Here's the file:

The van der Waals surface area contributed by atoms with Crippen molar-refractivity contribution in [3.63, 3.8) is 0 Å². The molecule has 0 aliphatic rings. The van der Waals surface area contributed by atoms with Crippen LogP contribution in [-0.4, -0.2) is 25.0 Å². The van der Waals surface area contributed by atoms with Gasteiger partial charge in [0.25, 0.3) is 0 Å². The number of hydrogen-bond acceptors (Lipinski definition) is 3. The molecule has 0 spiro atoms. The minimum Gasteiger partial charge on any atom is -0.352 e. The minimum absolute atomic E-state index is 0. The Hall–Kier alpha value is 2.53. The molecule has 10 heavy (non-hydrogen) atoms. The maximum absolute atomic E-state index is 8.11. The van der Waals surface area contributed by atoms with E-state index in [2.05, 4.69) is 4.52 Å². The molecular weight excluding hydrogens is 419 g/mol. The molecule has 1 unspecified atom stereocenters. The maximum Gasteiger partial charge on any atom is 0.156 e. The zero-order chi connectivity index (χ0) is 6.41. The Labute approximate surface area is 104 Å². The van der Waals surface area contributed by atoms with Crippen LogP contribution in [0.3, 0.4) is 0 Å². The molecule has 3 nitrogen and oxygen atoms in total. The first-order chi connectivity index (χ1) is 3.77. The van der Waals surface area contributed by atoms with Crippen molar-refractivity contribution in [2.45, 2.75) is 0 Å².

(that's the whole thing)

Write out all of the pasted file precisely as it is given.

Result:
The van der Waals surface area contributed by atoms with Crippen molar-refractivity contribution in [3.63, 3.8) is 0 Å². The molecule has 0 aliphatic rings. The van der Waals surface area contributed by atoms with Crippen LogP contribution in [-0.4, -0.2) is 25.0 Å². The van der Waals surface area contributed by atoms with Gasteiger partial charge in [0.25, 0.3) is 0 Å². The number of hydrogen-bond acceptors (Lipinski definition) is 3. The molecule has 0 spiro atoms. The minimum Gasteiger partial charge on any atom is -0.352 e. The minimum absolute atomic E-state index is 0. The Hall–Kier alpha value is 2.53. The molecule has 10 heavy (non-hydrogen) atoms. The maximum absolute atomic E-state index is 8.11. The van der Waals surface area contributed by atoms with E-state index in [2.05, 4.69) is 4.52 Å². The molecular weight excluding hydrogens is 419 g/mol. The molecule has 1 unspecified atom stereocenters. The maximum Gasteiger partial charge on any atom is 0.156 e. The zero-order chi connectivity index (χ0) is 6.41. The Labute approximate surface area is 104 Å². The van der Waals surface area contributed by atoms with Crippen LogP contribution in [0.3, 0.4) is 0 Å². The molecule has 3 nitrogen and oxygen atoms in total. The first-order chi connectivity index (χ1) is 3.77. The van der Waals surface area contributed by atoms with Crippen molar-refractivity contribution in [2.45, 2.75) is 0 Å².